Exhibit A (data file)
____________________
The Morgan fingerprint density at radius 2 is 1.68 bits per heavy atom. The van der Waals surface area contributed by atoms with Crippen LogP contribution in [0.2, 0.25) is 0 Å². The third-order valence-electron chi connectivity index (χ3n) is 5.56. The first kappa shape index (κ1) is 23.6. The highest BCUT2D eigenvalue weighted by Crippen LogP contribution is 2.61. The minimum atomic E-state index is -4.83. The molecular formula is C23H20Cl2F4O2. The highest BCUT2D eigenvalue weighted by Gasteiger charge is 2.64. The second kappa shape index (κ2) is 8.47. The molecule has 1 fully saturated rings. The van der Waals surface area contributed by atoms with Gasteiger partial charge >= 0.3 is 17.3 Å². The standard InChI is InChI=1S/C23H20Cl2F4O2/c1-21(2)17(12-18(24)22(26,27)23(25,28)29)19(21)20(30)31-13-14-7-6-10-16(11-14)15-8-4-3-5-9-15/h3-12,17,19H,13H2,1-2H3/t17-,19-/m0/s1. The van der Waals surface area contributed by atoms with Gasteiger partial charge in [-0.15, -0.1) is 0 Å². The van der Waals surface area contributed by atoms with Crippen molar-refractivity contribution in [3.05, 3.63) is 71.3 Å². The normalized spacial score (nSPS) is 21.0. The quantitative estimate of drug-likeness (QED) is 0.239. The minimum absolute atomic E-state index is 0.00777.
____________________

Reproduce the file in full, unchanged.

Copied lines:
The Morgan fingerprint density at radius 2 is 1.68 bits per heavy atom. The van der Waals surface area contributed by atoms with Crippen LogP contribution in [0.2, 0.25) is 0 Å². The third-order valence-electron chi connectivity index (χ3n) is 5.56. The first kappa shape index (κ1) is 23.6. The highest BCUT2D eigenvalue weighted by Crippen LogP contribution is 2.61. The minimum atomic E-state index is -4.83. The molecular formula is C23H20Cl2F4O2. The highest BCUT2D eigenvalue weighted by Gasteiger charge is 2.64. The second kappa shape index (κ2) is 8.47. The molecule has 1 fully saturated rings. The van der Waals surface area contributed by atoms with Gasteiger partial charge >= 0.3 is 17.3 Å². The standard InChI is InChI=1S/C23H20Cl2F4O2/c1-21(2)17(12-18(24)22(26,27)23(25,28)29)19(21)20(30)31-13-14-7-6-10-16(11-14)15-8-4-3-5-9-15/h3-12,17,19H,13H2,1-2H3/t17-,19-/m0/s1. The van der Waals surface area contributed by atoms with Gasteiger partial charge in [-0.15, -0.1) is 0 Å². The van der Waals surface area contributed by atoms with Crippen molar-refractivity contribution in [3.05, 3.63) is 71.3 Å². The normalized spacial score (nSPS) is 21.0. The quantitative estimate of drug-likeness (QED) is 0.239. The minimum absolute atomic E-state index is 0.00777.